The dual nature of GenAI within cybersecurity

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In the ever-evolving landscape of cybersecurity, security teams face a plethora of threats and trends that demand attention and robust solutions. IT infrastructure is growing in diversity, location and size, and cyberattacks are ever-evolving in cadence and sophistication. The security team's job to protect sensitive data, oversee user access, promptly identify and address security breaches, and, ultimately, recover from a cyberattack throughout the infrastructure, including edge, core and cloud, is more complex than ever.

We are seeing evidence of this play out in real time, not just with the increasing number of headlines about cyberattacks taking place. Our research has also uncovered that almost half (48%) of UK organizations have reported experiencing a cyberattack or incident that prevented access to data recovery in the last year. This figure increased to 87% when we asked respondents if they recalled their organization experiencing cyber-related disruption in 2023.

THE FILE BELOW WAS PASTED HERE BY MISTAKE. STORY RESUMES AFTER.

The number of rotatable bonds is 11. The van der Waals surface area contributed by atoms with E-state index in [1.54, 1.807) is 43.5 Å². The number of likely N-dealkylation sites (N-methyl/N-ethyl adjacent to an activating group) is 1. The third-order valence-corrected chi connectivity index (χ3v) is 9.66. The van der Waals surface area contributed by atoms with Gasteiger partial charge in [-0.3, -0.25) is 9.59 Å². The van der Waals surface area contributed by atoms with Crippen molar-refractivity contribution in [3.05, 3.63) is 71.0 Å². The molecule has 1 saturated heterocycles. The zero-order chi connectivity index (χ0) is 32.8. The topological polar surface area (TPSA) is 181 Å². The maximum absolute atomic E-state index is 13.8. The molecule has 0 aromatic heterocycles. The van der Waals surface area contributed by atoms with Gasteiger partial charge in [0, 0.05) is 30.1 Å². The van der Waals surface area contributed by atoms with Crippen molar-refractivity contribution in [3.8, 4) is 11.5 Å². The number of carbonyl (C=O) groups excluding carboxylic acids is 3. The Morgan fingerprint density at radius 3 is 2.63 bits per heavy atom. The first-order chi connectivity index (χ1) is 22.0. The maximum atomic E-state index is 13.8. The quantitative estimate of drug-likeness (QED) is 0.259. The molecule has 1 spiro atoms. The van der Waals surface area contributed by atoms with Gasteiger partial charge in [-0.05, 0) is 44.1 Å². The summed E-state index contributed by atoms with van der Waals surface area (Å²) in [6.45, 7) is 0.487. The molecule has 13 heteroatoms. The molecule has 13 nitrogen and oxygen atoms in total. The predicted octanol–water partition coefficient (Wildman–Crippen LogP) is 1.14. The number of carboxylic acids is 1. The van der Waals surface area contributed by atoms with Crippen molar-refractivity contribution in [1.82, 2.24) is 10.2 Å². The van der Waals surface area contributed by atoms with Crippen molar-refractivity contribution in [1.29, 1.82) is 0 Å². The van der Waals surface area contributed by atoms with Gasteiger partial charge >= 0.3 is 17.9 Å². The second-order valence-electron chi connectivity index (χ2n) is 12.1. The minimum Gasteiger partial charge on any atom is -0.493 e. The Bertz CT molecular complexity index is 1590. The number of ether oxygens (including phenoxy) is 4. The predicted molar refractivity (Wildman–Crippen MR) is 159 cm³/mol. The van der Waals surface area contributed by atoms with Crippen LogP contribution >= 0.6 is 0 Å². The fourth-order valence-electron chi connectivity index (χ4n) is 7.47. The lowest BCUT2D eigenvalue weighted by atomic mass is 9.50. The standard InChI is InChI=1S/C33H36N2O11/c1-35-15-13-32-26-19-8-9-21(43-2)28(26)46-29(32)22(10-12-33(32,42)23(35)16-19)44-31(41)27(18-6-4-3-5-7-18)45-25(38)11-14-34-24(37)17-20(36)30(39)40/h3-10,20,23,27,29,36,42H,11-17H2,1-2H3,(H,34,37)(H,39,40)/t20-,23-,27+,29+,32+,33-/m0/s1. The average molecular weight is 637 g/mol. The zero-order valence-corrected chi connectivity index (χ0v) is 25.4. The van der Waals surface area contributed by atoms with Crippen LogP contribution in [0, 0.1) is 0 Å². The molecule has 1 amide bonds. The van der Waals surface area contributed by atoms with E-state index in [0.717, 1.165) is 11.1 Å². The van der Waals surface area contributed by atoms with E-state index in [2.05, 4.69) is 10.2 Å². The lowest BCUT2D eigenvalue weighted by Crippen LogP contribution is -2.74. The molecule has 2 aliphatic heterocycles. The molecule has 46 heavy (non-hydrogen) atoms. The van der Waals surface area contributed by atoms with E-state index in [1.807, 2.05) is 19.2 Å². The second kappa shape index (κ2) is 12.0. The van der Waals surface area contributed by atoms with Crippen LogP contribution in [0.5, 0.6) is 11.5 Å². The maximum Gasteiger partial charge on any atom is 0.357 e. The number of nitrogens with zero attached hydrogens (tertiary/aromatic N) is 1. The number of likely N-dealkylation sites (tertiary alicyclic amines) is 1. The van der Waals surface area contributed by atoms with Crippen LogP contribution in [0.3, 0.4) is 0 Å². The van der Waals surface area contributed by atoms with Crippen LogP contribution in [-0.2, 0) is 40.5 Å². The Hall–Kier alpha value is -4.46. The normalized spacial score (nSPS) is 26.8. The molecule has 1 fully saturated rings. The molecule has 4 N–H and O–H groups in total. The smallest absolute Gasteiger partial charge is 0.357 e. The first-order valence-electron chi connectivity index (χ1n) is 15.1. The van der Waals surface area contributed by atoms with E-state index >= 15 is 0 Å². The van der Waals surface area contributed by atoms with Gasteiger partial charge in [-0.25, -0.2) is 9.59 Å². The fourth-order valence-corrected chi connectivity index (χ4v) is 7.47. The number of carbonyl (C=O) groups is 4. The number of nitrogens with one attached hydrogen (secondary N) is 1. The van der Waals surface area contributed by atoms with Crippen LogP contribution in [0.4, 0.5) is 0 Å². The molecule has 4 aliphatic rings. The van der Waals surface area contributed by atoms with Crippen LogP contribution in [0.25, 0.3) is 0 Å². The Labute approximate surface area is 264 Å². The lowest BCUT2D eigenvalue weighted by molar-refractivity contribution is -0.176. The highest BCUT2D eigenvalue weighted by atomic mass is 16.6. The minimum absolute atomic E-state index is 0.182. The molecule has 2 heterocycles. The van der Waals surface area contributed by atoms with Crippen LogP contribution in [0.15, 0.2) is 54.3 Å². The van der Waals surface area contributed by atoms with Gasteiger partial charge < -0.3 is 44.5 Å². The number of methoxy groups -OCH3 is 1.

Interestingly, while progress in GenAI has advanced and generated much excitement, it is both the culprit and savior of the 'perma-crisis' we're experiencing within cybersecurity. On the one hand, GenAI delivers novel avenues to protect businesses in an ever-evolving threat landscape, protecting IT environments with greater sophistication and scale. On the other hand, it is the perfect vehicle for malicious actors to enhance their attacks. GenAI systems themselves can also be targeted; as AI becomes more integrated into critical systems and infrastructure, the potential for hacking grows.